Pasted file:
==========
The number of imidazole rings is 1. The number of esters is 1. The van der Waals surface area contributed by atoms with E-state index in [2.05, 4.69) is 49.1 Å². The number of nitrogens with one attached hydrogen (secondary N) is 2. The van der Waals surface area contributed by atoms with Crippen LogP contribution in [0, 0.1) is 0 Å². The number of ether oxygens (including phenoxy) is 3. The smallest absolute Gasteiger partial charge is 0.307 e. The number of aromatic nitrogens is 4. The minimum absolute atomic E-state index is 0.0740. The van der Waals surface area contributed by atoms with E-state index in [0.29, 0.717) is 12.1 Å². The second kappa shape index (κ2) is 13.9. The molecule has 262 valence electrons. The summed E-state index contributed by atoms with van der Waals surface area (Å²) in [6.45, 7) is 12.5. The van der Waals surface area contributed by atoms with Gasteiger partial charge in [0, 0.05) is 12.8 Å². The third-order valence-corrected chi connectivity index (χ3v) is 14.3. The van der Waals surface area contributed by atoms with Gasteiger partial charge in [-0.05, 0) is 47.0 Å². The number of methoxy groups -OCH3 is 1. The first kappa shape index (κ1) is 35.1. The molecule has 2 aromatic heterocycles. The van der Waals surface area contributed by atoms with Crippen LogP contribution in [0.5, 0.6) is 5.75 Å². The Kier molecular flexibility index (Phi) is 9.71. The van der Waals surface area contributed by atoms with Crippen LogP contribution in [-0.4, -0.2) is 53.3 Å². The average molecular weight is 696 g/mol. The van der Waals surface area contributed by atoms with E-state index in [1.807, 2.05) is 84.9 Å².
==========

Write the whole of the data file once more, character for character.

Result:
The number of imidazole rings is 1. The number of esters is 1. The van der Waals surface area contributed by atoms with E-state index in [2.05, 4.69) is 49.1 Å². The number of nitrogens with one attached hydrogen (secondary N) is 2. The van der Waals surface area contributed by atoms with Crippen LogP contribution in [0, 0.1) is 0 Å². The number of ether oxygens (including phenoxy) is 3. The smallest absolute Gasteiger partial charge is 0.307 e. The number of aromatic nitrogens is 4. The minimum absolute atomic E-state index is 0.0740. The van der Waals surface area contributed by atoms with E-state index in [0.29, 0.717) is 12.1 Å². The second kappa shape index (κ2) is 13.9. The molecule has 262 valence electrons. The summed E-state index contributed by atoms with van der Waals surface area (Å²) in [6.45, 7) is 12.5. The van der Waals surface area contributed by atoms with Gasteiger partial charge in [0, 0.05) is 12.8 Å². The third-order valence-corrected chi connectivity index (χ3v) is 14.3. The van der Waals surface area contributed by atoms with Gasteiger partial charge in [-0.05, 0) is 47.0 Å². The number of methoxy groups -OCH3 is 1. The first kappa shape index (κ1) is 35.1. The molecule has 2 aromatic heterocycles. The van der Waals surface area contributed by atoms with Crippen LogP contribution in [0.5, 0.6) is 5.75 Å². The Kier molecular flexibility index (Phi) is 9.71. The van der Waals surface area contributed by atoms with Crippen LogP contribution in [-0.4, -0.2) is 53.3 Å². The average molecular weight is 696 g/mol. The van der Waals surface area contributed by atoms with E-state index in [1.807, 2.05) is 84.9 Å².